Rehab Aftercare

Rehabilitation Program Aftercare

In many cases the aftercare program is just as vital as the rehabilitation itself and is actually part of the continuum of care that any respectable private drug rehab offers. People automatically assume that the aftercare should include weekly meetings, but this is only the case for 12-step programs. It is true, however, that all people completing a rehabilitation program do need a good group of people for support in their newfound lifestyle away from alcohol and other drugs. While a person should eventually become stable enough to not relapse regardless of their environment, if they go home immediately to the exact same patterns and routines as before, including hanging out in the same places with the same people, then their chances for relapse are very high and the risk is very serious. Any parent, spouse, friend, sibling or other loved one is only fooling themselves if they think it is okay. Something has to change, and in some cases, most of it has to change.

A good aftercare program from a private drug rehab should include some or all of the following:

– A report-in system for follow-up and support from the treatment center staff

– A safe and supportive place to live. This may include moving to another town or another part of the country completely.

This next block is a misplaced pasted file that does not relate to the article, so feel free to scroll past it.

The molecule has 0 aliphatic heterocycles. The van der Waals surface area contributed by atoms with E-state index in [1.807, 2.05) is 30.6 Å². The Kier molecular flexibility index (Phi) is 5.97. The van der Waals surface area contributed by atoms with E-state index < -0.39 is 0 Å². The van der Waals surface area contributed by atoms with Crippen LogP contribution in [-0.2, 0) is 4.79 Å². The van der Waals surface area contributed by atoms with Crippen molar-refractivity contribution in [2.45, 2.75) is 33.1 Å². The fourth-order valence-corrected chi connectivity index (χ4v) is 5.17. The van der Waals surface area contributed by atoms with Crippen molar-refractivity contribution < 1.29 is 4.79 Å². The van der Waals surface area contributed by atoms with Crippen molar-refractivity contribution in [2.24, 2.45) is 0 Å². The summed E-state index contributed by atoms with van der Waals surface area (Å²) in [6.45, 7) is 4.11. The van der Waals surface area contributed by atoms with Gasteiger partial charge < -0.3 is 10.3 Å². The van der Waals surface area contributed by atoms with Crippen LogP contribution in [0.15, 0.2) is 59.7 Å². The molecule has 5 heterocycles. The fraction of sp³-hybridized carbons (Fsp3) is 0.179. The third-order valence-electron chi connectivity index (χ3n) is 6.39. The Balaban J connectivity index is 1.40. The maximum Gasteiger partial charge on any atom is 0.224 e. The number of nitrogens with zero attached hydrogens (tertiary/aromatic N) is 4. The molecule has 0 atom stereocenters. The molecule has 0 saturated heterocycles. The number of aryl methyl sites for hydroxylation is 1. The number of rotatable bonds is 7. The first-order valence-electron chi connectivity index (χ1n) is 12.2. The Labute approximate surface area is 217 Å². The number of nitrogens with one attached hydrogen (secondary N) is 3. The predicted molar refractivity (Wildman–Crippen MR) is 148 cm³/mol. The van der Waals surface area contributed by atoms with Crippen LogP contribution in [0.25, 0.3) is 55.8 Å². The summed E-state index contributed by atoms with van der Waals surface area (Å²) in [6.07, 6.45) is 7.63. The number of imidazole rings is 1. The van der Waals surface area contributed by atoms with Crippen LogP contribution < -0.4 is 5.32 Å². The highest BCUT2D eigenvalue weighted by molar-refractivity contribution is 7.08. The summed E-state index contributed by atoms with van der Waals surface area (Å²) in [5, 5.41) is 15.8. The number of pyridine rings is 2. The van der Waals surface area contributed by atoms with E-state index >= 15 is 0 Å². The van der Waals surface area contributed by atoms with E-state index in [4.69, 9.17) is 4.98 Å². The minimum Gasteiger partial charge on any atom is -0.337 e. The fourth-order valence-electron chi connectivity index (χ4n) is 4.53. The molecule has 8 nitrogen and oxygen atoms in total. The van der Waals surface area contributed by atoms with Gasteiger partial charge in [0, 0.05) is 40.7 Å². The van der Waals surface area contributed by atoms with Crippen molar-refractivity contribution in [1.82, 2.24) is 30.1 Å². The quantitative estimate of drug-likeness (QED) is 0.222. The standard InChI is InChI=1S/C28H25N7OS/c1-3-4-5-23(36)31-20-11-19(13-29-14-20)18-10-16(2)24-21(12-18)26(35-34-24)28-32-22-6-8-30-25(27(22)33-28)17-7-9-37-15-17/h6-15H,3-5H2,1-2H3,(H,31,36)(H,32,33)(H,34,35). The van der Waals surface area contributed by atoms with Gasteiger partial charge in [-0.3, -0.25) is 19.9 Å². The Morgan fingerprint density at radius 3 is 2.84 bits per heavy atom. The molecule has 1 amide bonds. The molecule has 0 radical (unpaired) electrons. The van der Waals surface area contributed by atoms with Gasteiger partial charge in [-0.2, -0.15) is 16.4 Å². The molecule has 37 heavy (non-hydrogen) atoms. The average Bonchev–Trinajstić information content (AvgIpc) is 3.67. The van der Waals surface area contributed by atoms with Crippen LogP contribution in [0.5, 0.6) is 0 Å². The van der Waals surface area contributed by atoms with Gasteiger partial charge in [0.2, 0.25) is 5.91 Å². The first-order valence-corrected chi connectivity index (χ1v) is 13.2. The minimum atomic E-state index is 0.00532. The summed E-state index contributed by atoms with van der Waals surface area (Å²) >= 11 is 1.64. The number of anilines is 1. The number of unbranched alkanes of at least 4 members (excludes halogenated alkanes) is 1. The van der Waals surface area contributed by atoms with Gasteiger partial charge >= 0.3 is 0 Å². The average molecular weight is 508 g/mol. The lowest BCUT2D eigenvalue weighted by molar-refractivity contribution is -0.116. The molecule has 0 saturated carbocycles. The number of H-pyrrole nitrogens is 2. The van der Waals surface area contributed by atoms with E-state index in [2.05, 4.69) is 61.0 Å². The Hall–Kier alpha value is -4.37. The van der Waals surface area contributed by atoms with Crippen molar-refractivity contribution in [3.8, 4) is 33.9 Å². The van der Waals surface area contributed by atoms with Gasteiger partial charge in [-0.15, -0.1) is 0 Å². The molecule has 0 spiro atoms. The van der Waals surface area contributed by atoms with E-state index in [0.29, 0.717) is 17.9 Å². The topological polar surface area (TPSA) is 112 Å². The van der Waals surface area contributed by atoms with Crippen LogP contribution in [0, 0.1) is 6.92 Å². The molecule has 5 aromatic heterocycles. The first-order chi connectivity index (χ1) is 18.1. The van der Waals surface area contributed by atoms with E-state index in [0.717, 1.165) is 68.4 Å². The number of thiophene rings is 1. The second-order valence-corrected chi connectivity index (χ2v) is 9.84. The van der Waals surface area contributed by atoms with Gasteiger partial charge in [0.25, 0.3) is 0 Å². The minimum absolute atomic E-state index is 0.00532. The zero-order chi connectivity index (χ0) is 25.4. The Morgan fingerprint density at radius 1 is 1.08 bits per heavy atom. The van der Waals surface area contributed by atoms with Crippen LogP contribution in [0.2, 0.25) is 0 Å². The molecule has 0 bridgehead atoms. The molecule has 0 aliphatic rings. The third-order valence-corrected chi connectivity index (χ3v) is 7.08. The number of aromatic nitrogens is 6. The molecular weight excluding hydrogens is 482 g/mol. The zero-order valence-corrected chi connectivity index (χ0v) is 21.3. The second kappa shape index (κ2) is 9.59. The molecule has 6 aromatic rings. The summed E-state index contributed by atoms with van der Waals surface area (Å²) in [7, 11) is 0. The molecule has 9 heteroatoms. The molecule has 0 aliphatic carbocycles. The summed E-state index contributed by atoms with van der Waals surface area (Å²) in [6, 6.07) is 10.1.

– A plan for a job, career path or at least some type of productivity (possibly work and school) to stay busy and contribute

– A good drug-free group to associate with and for support. This could include family, people at work, athletics, church, community clubs or other organizations

– Other long-term goals for personal life, family and relationships, career advancement, helping others and contributing to society, etc. This is part of the final discharge planning process when completing the rehabilitation program and is monitored with the designated support staff who work with clients on their aftercare.

– Sometimes you may also sign up for services for continuing counseling and education done at home or in your hometown. This may be done with an outpatient counselor, church pastoral counseling, life coach, or even just someone else who has successfully gone through what you are now faced with – such as another person who completed the same program.